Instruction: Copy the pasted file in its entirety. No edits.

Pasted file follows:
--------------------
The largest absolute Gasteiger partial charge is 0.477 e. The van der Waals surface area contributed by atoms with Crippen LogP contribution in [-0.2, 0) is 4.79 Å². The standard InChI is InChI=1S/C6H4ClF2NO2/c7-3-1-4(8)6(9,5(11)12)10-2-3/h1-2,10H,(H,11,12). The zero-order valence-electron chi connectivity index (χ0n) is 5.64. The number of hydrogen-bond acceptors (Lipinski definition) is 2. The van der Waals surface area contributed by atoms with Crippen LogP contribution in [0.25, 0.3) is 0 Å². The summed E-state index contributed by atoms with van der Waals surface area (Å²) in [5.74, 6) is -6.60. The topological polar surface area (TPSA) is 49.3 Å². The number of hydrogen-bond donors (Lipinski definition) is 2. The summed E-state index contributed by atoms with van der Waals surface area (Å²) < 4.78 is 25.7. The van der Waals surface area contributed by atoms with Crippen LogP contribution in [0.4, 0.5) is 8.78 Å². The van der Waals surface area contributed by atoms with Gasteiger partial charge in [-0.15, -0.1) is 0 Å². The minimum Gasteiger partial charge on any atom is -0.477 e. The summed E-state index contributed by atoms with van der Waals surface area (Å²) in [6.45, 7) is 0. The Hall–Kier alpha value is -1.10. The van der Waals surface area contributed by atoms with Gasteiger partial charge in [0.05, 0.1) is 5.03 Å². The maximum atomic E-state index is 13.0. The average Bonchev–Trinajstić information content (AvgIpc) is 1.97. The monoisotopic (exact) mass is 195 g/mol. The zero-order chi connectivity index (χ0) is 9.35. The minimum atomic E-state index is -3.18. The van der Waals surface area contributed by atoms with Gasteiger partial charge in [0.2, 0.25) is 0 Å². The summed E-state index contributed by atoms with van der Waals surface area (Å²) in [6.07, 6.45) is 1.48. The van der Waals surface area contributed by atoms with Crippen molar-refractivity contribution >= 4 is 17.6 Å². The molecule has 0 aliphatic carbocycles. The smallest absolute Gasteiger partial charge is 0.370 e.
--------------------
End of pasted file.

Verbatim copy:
The largest absolute Gasteiger partial charge is 0.477 e. The van der Waals surface area contributed by atoms with Crippen LogP contribution in [-0.2, 0) is 4.79 Å². The standard InChI is InChI=1S/C6H4ClF2NO2/c7-3-1-4(8)6(9,5(11)12)10-2-3/h1-2,10H,(H,11,12). The zero-order valence-electron chi connectivity index (χ0n) is 5.64. The number of hydrogen-bond acceptors (Lipinski definition) is 2. The van der Waals surface area contributed by atoms with Crippen LogP contribution in [0.25, 0.3) is 0 Å². The summed E-state index contributed by atoms with van der Waals surface area (Å²) in [5.74, 6) is -6.60. The topological polar surface area (TPSA) is 49.3 Å². The number of hydrogen-bond donors (Lipinski definition) is 2. The summed E-state index contributed by atoms with van der Waals surface area (Å²) < 4.78 is 25.7. The van der Waals surface area contributed by atoms with Crippen LogP contribution in [0.4, 0.5) is 8.78 Å². The van der Waals surface area contributed by atoms with Gasteiger partial charge in [-0.15, -0.1) is 0 Å². The minimum Gasteiger partial charge on any atom is -0.477 e. The summed E-state index contributed by atoms with van der Waals surface area (Å²) in [6.45, 7) is 0. The Hall–Kier alpha value is -1.10. The van der Waals surface area contributed by atoms with Gasteiger partial charge in [0.05, 0.1) is 5.03 Å². The maximum atomic E-state index is 13.0. The average Bonchev–Trinajstić information content (AvgIpc) is 1.97. The monoisotopic (exact) mass is 195 g/mol. The zero-order chi connectivity index (χ0) is 9.35. The minimum atomic E-state index is -3.18. The van der Waals surface area contributed by atoms with Gasteiger partial charge in [0.2, 0.25) is 0 Å². The summed E-state index contributed by atoms with van der Waals surface area (Å²) in [6.07, 6.45) is 1.48. The van der Waals surface area contributed by atoms with Crippen molar-refractivity contribution >= 4 is 17.6 Å². The molecule has 0 aliphatic carbocycles. The smallest absolute Gasteiger partial charge is 0.370 e.